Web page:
01 February 2013

Fourier Theory, a great mathematical poem

Fourier Series

The greatest inventions of mankind are music and mathematics, and they meet in the theory of Fourier series. A beautiful mathematical theory, which at the same time reveals the interplay between the fundamental frequency and its harmonics, i.e., the mystery of timbre which distinguishes music from sound. The theory originates with

 (Analytical Theory of Heat, full text here or here). 

In this book, Fourier establishes mathematical models for the dissipation of heat, at the same time developing new mathematical tools for their solution. Quite an achievement, not unlike Newton's. From a purely mathematical viewpoint, the most surprising statement is, that 'any' periodic function can be written as a series of sines and cosines. Fourier's argument left much to be desired though, and the first convincing proof was this one (also here), by Dirichlet, 1829. Many different formulations, generalizations and proofs are known by now. In the framework of Riemann integration the theorem, stripped to the bone, can be stated as follows.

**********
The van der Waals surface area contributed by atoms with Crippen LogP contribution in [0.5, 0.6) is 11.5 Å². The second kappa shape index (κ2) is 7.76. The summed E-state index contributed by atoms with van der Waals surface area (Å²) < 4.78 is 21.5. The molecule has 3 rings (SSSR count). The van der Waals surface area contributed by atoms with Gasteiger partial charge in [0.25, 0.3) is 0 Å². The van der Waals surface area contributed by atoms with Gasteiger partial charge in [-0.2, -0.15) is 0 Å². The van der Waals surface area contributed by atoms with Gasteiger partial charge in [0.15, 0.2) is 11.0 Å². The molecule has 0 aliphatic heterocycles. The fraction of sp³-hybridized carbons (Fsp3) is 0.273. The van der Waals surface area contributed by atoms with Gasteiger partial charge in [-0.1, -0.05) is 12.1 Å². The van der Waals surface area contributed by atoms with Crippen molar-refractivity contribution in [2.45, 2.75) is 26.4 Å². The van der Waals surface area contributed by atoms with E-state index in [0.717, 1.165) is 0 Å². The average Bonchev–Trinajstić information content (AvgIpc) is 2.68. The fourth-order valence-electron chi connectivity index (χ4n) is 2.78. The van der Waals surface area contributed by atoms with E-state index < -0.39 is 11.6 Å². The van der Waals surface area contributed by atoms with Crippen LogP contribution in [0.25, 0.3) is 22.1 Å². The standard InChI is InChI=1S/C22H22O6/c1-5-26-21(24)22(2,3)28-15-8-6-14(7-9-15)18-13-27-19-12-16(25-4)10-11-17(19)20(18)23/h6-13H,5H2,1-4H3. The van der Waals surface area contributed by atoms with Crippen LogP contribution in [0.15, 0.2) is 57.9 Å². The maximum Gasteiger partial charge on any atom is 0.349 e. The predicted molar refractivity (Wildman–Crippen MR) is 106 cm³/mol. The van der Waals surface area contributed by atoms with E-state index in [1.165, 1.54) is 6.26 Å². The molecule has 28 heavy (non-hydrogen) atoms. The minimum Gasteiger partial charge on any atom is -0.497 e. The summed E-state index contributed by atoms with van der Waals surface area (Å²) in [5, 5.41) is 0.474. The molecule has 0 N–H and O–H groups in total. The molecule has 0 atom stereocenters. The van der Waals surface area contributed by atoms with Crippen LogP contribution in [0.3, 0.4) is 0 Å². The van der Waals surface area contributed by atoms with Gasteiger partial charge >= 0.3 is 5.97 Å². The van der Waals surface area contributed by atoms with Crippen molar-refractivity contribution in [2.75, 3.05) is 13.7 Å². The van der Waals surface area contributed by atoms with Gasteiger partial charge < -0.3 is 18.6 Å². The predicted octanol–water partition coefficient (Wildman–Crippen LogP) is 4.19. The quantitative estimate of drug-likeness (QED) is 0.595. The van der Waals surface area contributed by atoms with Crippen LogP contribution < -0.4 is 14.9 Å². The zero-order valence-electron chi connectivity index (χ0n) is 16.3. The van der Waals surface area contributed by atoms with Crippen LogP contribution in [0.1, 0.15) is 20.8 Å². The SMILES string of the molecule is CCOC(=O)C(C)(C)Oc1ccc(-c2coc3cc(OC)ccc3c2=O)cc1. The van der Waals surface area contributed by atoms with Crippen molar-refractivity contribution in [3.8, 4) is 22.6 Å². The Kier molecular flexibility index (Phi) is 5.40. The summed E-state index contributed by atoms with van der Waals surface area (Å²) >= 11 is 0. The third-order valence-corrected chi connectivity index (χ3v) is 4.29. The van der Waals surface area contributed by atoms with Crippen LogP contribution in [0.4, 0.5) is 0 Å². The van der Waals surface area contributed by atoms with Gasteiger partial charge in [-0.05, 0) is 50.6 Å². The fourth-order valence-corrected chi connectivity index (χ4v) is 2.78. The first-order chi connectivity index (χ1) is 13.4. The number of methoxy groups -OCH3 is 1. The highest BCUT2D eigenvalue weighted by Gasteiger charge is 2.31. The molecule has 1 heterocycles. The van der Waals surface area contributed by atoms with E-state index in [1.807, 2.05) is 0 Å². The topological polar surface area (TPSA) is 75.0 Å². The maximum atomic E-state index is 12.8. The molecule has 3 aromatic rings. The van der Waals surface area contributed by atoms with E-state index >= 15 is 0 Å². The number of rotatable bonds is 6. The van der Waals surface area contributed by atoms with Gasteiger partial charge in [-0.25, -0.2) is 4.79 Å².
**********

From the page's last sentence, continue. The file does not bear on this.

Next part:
Fourier could not have imagined a form so neat and general, because the first sound theory of integration (Riemann, 1854) was still three decades ahead. This or this single page (not going beyond basic integration) suffices for our proof. Add half a page to obtain the familiar form
valid if the function is (besides mildly regular) also periodic and continuous. In this form we see the fundamental frequency and its infinite number of harmonics displayed. If you want to hear how it sounds, click this image

and play around with the first thirty-two coefficients (blue for cosines, green for sines).

A mathematician's eulogy

As any book on the subject will teach you: everything about Fourier series is interesting and there are no easy, let alone trivial, results. Pointwise convergence, considered above, is just the first of many, many fascinating aspects. The marvel of the subject was realized early on. In this paper from 1864 Lord Kelvin, the great physicist, describes Théorie de la Chaleur as

Fourier's great mathematical poem

(fourth line of paragraph 4). The quote is frequently attributed to Maxwell, but he doesn't come any closer than "Fourier, in his great work on the conduction of heat..." (The scientific letters and papers of James Clerk Maxwell, ed. by P.M. Harman, Cambridge University Press, 1990-2002, Vol. II, p. 358). But it is true that Maxwell read Fourier's book when he was seventeen, and was deeply impressed. I would have preferred the quote to have been Maxwell's, because Maxwell was a talented poet himself. (Speaking of physicists writing poems: Oppenheimer also did.)